Although, I know right now
which one I will choose.

– Steve Peterson

Moses

Moses

Only a flash of crimson
against a sullen sky —
impossible fire,
fleeting comet — alights
on a bare branch dripping
in the orchard. He leans, tilts,
and lets loose a song so clear,
so filled with yearning,
the dark seas part.
The promised land
beckons.

— Steve Peterson

March Ice

IMG_0831
Photo by Steve Peterson

March Ice

The puddle that melted in yesterday’s sun
froze again last night, first
from the edge, the shallowest part,
then inward where the water held fast
to a memory of warmth, even as the
darkness settled in. Lately, I’ve heard
the ducks down by the creek
remind each other that the trip north
was a good idea, although some
weren’t so sure, feet freezing as they were
on the shore ice. Even so, there’s a chance
the puddle will melt again today.
You know, sometimes it takes awhile
for the message to arrive, a while
for the heart to accept what it
does not want to hear.

– Steve Peterson

The heron knows something about waiting

Blauwe reiger / Grey heron Judith via Compfight

The heron knows something about waiting

The heron knows
something about waiting.
And the roots of the
bellwort, too,
deep down in
the still cool ground, they
wait for the soil to warm
just so before dropping
a bead on the surface
to explode, a yellow
burst against such
fine greenery.
Maybe,
if I stand still as a reed
near the pond and listen,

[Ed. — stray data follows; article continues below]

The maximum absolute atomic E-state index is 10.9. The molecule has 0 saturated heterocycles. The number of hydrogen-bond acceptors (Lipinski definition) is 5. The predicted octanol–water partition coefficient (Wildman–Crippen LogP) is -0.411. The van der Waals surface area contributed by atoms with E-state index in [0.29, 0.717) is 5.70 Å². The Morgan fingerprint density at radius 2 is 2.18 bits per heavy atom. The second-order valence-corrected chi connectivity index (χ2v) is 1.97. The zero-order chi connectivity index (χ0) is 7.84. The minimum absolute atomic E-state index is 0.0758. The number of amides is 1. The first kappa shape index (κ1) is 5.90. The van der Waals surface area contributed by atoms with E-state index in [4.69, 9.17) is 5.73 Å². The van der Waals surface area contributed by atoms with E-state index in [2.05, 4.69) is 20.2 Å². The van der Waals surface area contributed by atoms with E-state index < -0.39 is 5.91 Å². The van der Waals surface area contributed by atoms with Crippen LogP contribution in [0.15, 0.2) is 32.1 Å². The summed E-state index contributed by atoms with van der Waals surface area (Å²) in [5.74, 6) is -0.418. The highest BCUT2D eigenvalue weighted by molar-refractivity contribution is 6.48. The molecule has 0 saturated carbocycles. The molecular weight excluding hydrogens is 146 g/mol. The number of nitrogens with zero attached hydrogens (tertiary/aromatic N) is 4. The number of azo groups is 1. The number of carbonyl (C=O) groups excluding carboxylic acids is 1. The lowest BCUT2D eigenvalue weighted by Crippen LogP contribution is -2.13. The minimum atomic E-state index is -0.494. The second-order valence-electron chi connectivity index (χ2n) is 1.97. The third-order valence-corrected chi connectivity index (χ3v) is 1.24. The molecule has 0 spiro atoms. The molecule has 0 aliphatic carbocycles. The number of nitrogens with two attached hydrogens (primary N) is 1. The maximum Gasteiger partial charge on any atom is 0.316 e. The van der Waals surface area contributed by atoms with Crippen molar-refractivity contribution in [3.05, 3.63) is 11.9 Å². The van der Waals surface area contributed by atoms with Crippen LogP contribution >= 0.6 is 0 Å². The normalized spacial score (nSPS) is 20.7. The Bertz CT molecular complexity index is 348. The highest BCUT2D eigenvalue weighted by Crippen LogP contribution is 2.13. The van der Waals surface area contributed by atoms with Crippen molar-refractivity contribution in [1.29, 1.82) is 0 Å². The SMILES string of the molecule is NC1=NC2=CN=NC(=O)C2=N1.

maybe, if from within
the ground that surrounds,
and if the earth tilts just so,
I might hear the call, sense
the movement, feel
the warmth, then
know the moment
is good and right
to emerge.

— Steve Peterson

A Box Too Small

Spring nature tanakawho via Compfight

A Box Too Small

There was a cartoon I remember when I was a kid, one where this guy opened up his closet to look for something inconsequential, a shoe for instance, and then kept pulling out stuff — a lamp, a sofa, two tires, a roast turkey with all the trimmings, a circus elephant, a hockey goal, way more than could possibly fit in that tiny closet. Some spaces are too small to contain what they hold. Like the other day, from high above in the ash tree, a meadowlark ripped a song so full of vigor and delight that there’s no way a single breath in that small body could have held such joyous enthusiasm. Too small that breath, for sure, but there he was anyway just letting it fly, like Jack had finally leaped all the way out of his box and now he had to tell the world of his escape.

– Steve Peterson